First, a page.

Take a look with us into what made the visual effects of these five recent monster movies something to behold.
Ever since Legendary Pictures launched their monsterverse with 2014's Godzilla, audiences have been eagerly awaiting an epic remake of Godzilla vs. Kong.
Since the dream is finally coming to life and Godzilla vs. Kong is hitting theaters and HBO Max this month, we're going to take a look at VFX breakdowns from some of the most recent (and notable) monster movies to help generate ideas for your next project!
1. Monsters (2010)
Before directing the major blockbusters Godzilla and Rogue One, director Gareth Edwards helmed Monsters, an ultra-low budget indie hit that proves a giant team isn't necessary to create a giant movie.
Not only did Edwards write, shoot, and direct, but he also single-handedly tackled 250 VFX shots. The innovation of his work in Monsters cannot be understated. In the video above, he talks about his vision for creating a docu-drama that's massively enhanced by VFX. By focusing on empty real-world environments throughout the film, he shot everything on-the-fly and filled in the space with world-building CG elements later.
Many of the VFX shots were actually not even the creatures themselves, but simple sign replacements that featured contextual information or warnings about the film's monsters. This allowed the movie to have a richly-detailed world that expands the narrative, feeling both immersive and incredibly grounded in reality, with only basic VFX work.
2. Cloverfield (2008)
Two classic strategies for creating large-scale monster movies are to either feature the monster prominently from the beginning, or to build up to a full reveal of the creature in the third act. Tons of highly complex CG sequences are required when taking the first approach, but you don't need a colossal budget to still create an effective monster movie if you take the second route.
Cloverfield took the second approach, and does a fantastic job of blending the real world with CG elements that continue to elevate the thrills throughout the movie, making the audience feel an increasing sense of fear and presence in the midst of a giant monster attack.
Like Monsters, this type of less-is-more approach works incredibly well in the found footage subgenre, and Cloverfield is a masterclass in camera direction and guiding the audience's attention with VFX, because almost every VFX shot is a big moment.
A large part of what makes Cloverfield unique is how close the monster gets to the camera, while the camera always remains on the ground. Perspective is used to great effect in this regard, making the monster feel as tall as a skyscraper.
For some added Cloverfield inspiration, check out this awesome VFX shot below from the YouTube channel, HollywoodScotty.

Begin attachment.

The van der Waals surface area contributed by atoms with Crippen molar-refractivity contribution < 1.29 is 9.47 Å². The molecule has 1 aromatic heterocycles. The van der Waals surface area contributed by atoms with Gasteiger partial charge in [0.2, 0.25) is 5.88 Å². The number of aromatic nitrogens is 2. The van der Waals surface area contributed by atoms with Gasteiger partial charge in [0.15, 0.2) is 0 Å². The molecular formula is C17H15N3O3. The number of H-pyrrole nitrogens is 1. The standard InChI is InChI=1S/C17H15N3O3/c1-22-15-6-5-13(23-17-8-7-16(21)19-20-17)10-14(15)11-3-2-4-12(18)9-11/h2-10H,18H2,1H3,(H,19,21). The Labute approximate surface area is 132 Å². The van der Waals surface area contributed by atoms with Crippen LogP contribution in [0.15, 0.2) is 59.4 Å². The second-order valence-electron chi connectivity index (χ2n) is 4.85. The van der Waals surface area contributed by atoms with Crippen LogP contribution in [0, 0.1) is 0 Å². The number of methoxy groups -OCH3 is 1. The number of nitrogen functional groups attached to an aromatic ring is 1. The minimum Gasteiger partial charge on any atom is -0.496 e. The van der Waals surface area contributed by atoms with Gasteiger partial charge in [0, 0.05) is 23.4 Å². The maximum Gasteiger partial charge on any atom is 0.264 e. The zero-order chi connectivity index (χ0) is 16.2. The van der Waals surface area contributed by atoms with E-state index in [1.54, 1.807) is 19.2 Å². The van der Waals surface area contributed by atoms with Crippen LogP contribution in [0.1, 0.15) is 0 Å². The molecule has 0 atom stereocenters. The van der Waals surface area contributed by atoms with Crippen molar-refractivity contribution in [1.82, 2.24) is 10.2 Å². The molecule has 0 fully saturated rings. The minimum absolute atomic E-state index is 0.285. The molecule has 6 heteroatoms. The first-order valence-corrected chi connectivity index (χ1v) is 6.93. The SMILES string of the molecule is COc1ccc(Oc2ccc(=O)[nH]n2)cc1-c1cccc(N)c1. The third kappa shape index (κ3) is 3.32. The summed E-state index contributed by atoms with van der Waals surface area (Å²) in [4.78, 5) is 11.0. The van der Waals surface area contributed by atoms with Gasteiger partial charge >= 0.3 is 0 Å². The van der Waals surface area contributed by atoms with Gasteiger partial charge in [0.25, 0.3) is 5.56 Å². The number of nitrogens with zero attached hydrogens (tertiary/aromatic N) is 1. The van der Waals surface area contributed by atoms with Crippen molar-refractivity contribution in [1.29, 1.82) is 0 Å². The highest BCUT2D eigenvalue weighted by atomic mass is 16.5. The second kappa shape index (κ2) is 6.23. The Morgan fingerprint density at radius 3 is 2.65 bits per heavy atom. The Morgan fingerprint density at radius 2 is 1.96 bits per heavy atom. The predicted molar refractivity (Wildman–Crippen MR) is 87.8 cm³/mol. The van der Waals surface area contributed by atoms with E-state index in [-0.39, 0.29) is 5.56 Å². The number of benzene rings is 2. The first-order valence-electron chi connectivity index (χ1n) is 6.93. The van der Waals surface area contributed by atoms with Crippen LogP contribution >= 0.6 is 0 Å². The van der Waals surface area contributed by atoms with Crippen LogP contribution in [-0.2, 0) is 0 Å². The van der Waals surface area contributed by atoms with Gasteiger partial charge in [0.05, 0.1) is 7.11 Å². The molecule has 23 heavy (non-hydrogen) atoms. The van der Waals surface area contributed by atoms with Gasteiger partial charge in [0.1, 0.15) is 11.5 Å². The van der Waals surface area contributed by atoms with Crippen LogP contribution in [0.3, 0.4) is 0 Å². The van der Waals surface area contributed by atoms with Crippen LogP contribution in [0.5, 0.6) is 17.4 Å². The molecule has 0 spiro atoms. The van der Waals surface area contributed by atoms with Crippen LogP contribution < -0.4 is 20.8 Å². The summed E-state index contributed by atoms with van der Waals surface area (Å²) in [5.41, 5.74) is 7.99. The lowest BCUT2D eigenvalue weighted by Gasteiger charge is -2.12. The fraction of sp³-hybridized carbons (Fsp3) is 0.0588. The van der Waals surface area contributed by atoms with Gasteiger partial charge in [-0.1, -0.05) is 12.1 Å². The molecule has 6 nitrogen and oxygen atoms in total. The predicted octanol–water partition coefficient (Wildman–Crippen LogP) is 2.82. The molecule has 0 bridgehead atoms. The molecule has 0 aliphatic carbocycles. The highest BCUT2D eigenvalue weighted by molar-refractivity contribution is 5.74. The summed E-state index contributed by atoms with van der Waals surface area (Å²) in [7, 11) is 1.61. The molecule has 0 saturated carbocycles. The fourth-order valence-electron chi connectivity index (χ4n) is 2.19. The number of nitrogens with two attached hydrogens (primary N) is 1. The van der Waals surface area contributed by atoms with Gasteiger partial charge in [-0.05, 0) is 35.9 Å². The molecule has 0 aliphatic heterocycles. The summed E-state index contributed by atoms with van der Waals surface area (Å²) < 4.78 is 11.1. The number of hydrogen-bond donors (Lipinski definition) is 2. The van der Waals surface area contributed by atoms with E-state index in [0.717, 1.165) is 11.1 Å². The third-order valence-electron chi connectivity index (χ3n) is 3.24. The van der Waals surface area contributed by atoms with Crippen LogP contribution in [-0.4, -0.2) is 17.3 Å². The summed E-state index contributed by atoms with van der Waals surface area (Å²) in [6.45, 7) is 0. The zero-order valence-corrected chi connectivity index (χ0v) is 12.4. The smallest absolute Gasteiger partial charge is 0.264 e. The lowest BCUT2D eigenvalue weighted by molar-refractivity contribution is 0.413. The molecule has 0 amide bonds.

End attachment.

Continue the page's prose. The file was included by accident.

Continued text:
This channel composites silhouettes into mobile phone videos, and while the videos are simplistic, they do a tremendous job of conveying both realism and scale.
3. Kong: Skull Island (2017)
The most recent entry into the Kong franchise after Peter Jackson's incredible work in 2005's King Kong, Kong: Skull Island reintroduced audiences to a much larger version of the creature in the context of a Vietnam war movie.
Filled with plenty of explosive VFX moments, as well as several large-scale monster battles, Kong: Skull Island shines in the actors' interactions with the movie's creatures.
Not only are there impressive moments of physical interaction between the actors and monsters, but the level of detail that went into developing Kong's personality through VFX and motion capture make his emotions convey as clearly as a human, while maintaining the believability of his monstrous form.
Also, the complexity in hair detail is truly astonishing, and further lends to the realism of his character.
4. Godzilla (2014)
The VFX on 2014's Godzilla allowed Gareth Edwards' imagination to run wild, crafting a terrifying version of Godzilla audiences had never seen before. Almost veering into the world of cosmic horror, this mystical version of Godzilla feels completely believable, and a sense of his weight is felt with every step.
What lends to the mystery and terror of this iteration of Godzilla is the constant destruction he leaves in his wake wherever he goes. This movie feels more like a disaster movie at times, as every location with the monster is completely decimated. One of the most memorable scenes turns Godzilla's simple act of emerging from the ocean into a massive tidal wave that engulfs a city.
5. Godzilla: King of the Monsters (2019)
The monsters are on full display in this epic sequel. Taking the VFX even further than the previous film, Godzilla: King of the Monsters features several monsters equally as large and frightening as Godzilla, and so much chaos and destruction is unleashed that much of the film is shrouded in smoke and haze.
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